How Your Body Language Can Improve Your Self-Confidence

Life & Love | Gerren Keith Gaynor | 03/05/2014 | 12:45 PM EST

How you communicate nonverbally tells a lot about how you feel about yourself

Everybody knows that you can tell a lot about a person from their body language, but did you know that changing your body language can improve the way you feel about yourself?


Known as nonverbal communication, body language influences not only how people perceive us, but it also shapes the way we think about ourselves. There are very clear body language cues that differentiates between someone who feels powerful (confidence) and those who feel powerless (not so confident).


Dominant, more confident people tend to stand upright, while those who may be a little more self-conscious or insecure will typically ball up or fold their arms when in public. Thankfully, just because you have a proclivity to give off a lack of confidence through your body language, it doesn’t mean you don’t have the option of changing that.


Experts say that there are a few “high-power” poses one can assume for as little as two minutes that’ll build your confidence by raising your levels of testosterone, which is the hormone that is linked to power and dominance, and lowering your levels of cortisol, a stress hormone. High testosterone and low cortisol are a great balance to boosting your self-confidence.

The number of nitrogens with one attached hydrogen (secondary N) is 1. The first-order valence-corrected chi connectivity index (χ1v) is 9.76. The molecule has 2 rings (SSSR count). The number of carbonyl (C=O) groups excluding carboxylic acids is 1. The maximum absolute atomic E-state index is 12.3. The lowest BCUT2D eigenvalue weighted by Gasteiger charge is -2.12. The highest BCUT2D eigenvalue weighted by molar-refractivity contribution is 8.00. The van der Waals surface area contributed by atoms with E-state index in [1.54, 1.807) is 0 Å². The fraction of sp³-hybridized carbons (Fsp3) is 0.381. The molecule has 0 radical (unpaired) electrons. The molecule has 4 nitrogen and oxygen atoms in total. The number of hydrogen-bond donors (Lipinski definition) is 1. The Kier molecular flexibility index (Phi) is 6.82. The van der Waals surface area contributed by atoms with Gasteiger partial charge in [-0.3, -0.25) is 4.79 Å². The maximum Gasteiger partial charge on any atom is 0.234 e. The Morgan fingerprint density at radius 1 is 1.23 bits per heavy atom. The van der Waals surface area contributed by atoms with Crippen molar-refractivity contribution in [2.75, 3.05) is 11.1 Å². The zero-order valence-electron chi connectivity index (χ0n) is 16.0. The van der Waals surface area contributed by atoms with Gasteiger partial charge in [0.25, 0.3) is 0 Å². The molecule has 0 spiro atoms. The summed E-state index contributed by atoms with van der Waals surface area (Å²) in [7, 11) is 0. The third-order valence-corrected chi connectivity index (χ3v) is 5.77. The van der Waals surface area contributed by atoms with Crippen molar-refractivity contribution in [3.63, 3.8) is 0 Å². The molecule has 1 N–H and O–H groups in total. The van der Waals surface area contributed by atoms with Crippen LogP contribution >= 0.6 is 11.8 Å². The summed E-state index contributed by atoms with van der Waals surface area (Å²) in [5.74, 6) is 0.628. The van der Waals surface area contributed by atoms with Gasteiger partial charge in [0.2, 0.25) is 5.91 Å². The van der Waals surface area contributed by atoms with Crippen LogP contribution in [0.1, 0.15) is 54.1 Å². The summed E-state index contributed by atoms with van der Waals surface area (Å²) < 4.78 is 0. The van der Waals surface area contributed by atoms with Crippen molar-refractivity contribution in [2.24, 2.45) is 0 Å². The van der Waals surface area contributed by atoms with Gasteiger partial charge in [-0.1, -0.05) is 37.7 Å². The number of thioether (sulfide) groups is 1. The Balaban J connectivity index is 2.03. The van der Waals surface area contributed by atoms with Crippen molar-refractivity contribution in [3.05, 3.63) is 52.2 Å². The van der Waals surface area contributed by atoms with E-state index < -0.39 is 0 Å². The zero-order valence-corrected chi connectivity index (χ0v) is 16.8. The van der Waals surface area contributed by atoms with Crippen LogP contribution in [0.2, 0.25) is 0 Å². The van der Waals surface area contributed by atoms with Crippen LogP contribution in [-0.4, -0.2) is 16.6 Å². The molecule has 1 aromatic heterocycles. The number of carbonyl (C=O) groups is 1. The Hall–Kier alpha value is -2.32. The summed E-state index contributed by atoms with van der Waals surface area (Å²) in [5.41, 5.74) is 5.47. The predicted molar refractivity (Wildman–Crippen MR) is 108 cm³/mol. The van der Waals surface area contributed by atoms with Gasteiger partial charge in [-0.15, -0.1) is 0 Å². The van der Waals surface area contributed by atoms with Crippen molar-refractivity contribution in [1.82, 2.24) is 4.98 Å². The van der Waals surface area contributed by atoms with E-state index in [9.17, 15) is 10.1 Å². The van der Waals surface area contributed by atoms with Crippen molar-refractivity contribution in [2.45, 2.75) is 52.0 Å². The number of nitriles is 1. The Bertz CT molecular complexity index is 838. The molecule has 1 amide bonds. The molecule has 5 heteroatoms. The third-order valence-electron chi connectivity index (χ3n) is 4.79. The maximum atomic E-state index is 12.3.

While it may seem weird or uncomfortable at first, research shows that poses like leaning back with hands behind the head and feet up on a desk, or standing with legs and arms stretched wide open for just a few short minutes can do wonders for your confidence. It works best when you do so when you’re feeling tense or when you want to feel more confident. Such poses increase feelings of power and lead to higher tolerance for risk. This is especially useful right before a job interview, social event or speaking engagement.


There are other ways you can influence your state of confidence like smiling, which stimulates your sense of well-being, not to mention it signals to other people that you’re approachable and trustworthy.


Everyone isn’t naturally assertive and confident, but it doesn’t mean you have to stay that way. As social psychologist Amy Cuddy once said during a TED talk session, “Fake it until you become it.”


(Photo: Londoneye/Getty Images)

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